Regional varieties of language, often a result of language contact, possess various characteristics, such as borrowed words, and often structures, sounds, and meanings transferred from one or more languages. The variety of English used in informal contexts in Malaysia known as Malaysian English contains localized features resulting from contact with languages spoken by the local indigenous populations as well as the Chinese and Indian diaspora in this Southeast Asian nation. A prominent feature of Malaysian English is the presence of discourse particles (such as lah, meh, and lor) that are not found in the standardized form of English and that are often unintelligible to people unfamiliar with them. Using communication on Facebook by Chinese Malaysian young adults as data representing real-life, informal talk in a computer-mediated environment, this article examines the multiple functions of Malaysian English discourse particles and proposes a framework for interpreting their meanings when used in communication.
Ok lah … forgive you lah! An utterance such as this may sound strange to people who are not familiar with the English spoken in Malaysia and its neighbour Singapore, but this is an example of the type of English commonly encountered in informal social interactions among Malaysians. Malaysian English, a variety of English spoken by Malaysians, contains localized features that differ from the standardized form of English and, therefore, is largely unintelligible to people who are not from this geographic region. Developed as a result of language contact with the local languages spoken by its multi-lingual and multi-ethnic society, consisting of the various indigenous populations and the Chinese and Indian diaspora in the country,1 Malaysian English has its own localized vocabulary, distinct phonological features, intonation patterns, syntactic structures, and pragmatic features (Baskaran 2008a and b; Pillai and Kamaruddin 2006). With the exception of interactions in highly formal contexts, Malaysian English, with its set of unique discourse particles such as lah, meh, lor, hor, wei, and leh, is used pervasively in oral conversations at almost all levels of society.2 While in the past and to some extent the present, too, Malaysian English has been ‘vilified’ by many educationalists as a ‘non-ideal’ form of English attributed to a poor command of the language (see, for instance, Muniandy et al. 2010), sociolinguists, on the other hand, have held that regional varieties of language evolve to fulfil purposes of communication that are meaningful to people experiencing interaction between languages in the local environment.
Many Malaysians, especially those residing in the urban areas, speak the standardized form of English; however, this does not preclude them from using Malaysian English when interacting informally with friends and colleagues, mainly for the purpose of conveying attitudes and stances related to identity and interpersonal relations the ‘local’ way.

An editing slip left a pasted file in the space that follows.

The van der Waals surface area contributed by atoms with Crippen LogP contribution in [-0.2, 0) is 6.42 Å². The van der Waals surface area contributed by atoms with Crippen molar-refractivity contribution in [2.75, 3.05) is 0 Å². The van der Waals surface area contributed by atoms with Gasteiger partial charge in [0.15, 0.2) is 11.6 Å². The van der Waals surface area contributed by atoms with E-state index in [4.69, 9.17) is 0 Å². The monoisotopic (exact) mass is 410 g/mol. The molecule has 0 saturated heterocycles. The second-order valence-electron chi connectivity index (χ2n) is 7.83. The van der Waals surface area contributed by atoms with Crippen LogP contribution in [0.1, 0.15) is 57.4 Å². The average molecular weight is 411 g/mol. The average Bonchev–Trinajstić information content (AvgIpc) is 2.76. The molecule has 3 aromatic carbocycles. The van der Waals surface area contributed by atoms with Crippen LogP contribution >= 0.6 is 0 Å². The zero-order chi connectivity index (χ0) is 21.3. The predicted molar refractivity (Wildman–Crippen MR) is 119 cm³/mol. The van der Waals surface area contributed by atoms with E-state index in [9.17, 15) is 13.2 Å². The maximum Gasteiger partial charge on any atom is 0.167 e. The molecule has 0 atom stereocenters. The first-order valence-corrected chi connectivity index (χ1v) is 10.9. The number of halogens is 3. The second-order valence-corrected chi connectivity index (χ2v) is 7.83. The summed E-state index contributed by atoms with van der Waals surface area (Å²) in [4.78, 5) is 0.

Because of Malaysia’s and Singapore’s geographic proximity and shared historical background,3 the informal variety of English spoken in these two countries shares a number of similar features,4 and to most observers Malaysians and Singaporeans appear to use the same colloquial code without any problems with understanding each other. In describing Singaporean English as a close relation to Malaysian English, Leimgruber (2013:120–1) posits that due to the shared history pertaining to the birth of Malaysia and Singapore, the ethnic composition of Singapore and, hence, the core linguistic knowledge of its people is similar to that of Peninsular Malaysia, its closest neighbour, albeit in different proportions. The most common languages spoken at home by resident Singaporeans, based on data published from 1980 to 2011 (see Leimgruber 2013:120), are English, the southern Chinese languages, Malay, and Tamil—languages which are commonly spoken in Malaysia as well. This similarity has allowed for research in both Malaysian and Singaporean English to complement one another as well as foster a rich environment for discussion on the two forms of English, as the debate on whether these two languages are regarded as distinct varieties or ‘part of a dialect continuum’ (Leimgruber 2013:121) is still ongoing.
This article focuses on one of the more prominent aspects of Malaysian English, that is, the use of discourse particles adopted from local languages and incorporated into informal conversations in English. While there appear to have been disagreements among scholars about whether these discourse particles have ‘meanings’ or ‘functions’ (see Wong 2004), entering into the theoretical debate on the nature of meaning is not within the scope of this article. We adopt the view that discourse particles perform pragmatic functions to convey pragmatic meanings, particularly attitudinal meanings brought about by their use in communication.
Data for the study were obtained from conversations between Chinese Malaysian young adults on Facebook, as the type of communication among friends and family on this platform is mostly conducted in an informal style. Our research questions include: What Malaysian English discourse particles are used, and how are they used, in a computer-mediated environment by this group of Malaysians? Particularly, we are interested in examining the functions of the particles used in communicating attitudinal meanings via a channel of communication that has inherent restrictions on the use of non-verbal cues to express such meanings.